Efforts will continue to preserve, protect and conserve the rich Arts & Culture  potential of the State. Creation of infrastructure, research and documentation of indigenous forms of art will receive priority attention. The intensive Art and Culture Development Programme implemented through MLAs will continue to provide assistance to registered cultural organisations. Expectations and development of Museum buildings and improvement relationship has been established for exchange, support and co-operation with the Victoria Memorial Museum, Kolkata and other National institutions. Up-gradation of Public Libraries in the State is also being taken up under the Eleventh Finance Commission Award. An amount of rS.575.00 Lakh is proposed for this sector during 2003-2004.

           About 10.66 % of the Plan outlay is earmarked for Education sector. The State will enhance efforts to improve educational standards in the State. The Sarva Shiksha Abhiyan (SSA) State Mission Authority under the Chairmanship of the Chief Minister has been constituted for providing quality education to all children of the age group 6-14 years, children with disabilities and out of school children. 135 existing Primary Schools are being upgraded to Upper Primary level during 2003-2004 under SSA. To achieve the Universalisation of Elementary (UEE), a perspective plan has been formulated. The activities to be carried out as per Annual Work Plan on priority are : Setting up schools in viable areas, Setting up Alternative Schooling Facilities in unviable villages, Strengthening of existing facilities, Imparting quality training to untrained teachers, Ensuring appointments of pre-service trained teachers, Improving infrastructures, Providing teaching and learning equipments, and Providing incentive schemes. Mid Day meal scheme by providing cooked meals to school children under the scheme of Nutritional Support to Primary Education will continue to be implemented.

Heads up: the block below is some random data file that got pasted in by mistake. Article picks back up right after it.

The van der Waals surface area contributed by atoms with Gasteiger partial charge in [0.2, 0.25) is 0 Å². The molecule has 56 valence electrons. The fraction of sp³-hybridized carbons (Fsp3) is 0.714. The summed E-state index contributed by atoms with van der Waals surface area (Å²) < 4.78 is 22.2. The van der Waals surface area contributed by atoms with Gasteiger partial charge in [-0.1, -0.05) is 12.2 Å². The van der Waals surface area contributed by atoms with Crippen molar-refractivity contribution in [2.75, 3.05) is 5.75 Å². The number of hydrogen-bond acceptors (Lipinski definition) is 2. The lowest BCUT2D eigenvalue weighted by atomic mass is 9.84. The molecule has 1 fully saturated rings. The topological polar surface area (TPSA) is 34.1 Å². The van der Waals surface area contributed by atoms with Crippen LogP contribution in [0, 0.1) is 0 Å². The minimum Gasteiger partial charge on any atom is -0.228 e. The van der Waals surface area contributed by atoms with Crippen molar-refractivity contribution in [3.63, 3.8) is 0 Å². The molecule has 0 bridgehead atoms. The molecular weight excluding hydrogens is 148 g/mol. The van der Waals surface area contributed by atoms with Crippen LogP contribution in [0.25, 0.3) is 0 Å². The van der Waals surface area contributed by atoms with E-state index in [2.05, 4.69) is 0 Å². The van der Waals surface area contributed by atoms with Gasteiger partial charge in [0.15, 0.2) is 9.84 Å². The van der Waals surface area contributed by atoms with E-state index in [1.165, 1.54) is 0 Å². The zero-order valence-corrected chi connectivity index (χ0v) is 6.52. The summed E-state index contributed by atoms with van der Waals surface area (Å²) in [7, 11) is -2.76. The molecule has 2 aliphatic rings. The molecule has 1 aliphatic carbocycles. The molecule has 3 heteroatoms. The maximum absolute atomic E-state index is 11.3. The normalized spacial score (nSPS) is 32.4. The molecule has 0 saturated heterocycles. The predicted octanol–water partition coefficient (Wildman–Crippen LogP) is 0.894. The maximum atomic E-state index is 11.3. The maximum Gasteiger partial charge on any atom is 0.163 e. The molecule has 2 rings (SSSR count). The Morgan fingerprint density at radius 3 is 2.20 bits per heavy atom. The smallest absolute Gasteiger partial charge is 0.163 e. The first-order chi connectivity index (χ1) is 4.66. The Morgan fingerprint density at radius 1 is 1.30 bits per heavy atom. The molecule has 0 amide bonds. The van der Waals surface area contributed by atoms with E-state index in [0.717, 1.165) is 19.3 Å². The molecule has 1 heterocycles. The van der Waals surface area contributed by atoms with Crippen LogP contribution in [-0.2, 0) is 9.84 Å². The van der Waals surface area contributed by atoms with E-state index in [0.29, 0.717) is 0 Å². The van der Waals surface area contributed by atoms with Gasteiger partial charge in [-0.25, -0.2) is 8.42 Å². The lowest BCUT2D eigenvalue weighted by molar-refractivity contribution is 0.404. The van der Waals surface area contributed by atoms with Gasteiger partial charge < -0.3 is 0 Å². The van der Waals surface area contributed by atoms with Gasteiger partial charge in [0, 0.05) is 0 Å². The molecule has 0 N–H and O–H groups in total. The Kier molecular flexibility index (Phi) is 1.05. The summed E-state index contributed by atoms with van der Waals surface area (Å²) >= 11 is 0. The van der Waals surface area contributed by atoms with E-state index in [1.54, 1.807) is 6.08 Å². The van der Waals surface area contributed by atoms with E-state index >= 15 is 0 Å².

A 3- year Diploma in Computer Science and Engineering and 2 year post Diploma in Information Technology are being introduced in Shillong Polytecnic. Jowai and Tura Polytecnic are being set up during this year.

          Science and Technology :  Introduction of Appropriate Technologies and Science popularisation, through Science Exhibit Workshop and Environmental Fairs will be continued. A new project known as Shillong Science Centre is proposed to be set up during the next financial year. During 2003-2004 an outlay of Rs.100.00 lakh is proposed under this sector.

         Information technology will be centred on e-governance and catalysing growth and development of Information Technology enterprise, besides opening avenues for employment of unemployed youth. A taken provision of Rs.1.00 crore has been made for the first time during 2003-04.

       Sports and Youth Affairs : A vision to tap the creative potentials of the youth in chanellising their energies towards building o harmonious, peaceful, progressive and prosperous State would be initiated. We are committed to guide our youth towards achieving their potential. There are 85 numbers of ongoing schemes taken up by the State Sports Council in different Districts of the State. The scheme included construction of outdoors and indoors stadium, indoor hall, basket court, playfield. The Department has also taken up other activities such as training of personnel in sports & games, conducting of youth camp, financial support to NGO's engaged in youth welfare activities and awarding cash awards and scholarship to the Sports persons who excels themselves in Sports for capacity building of our youth.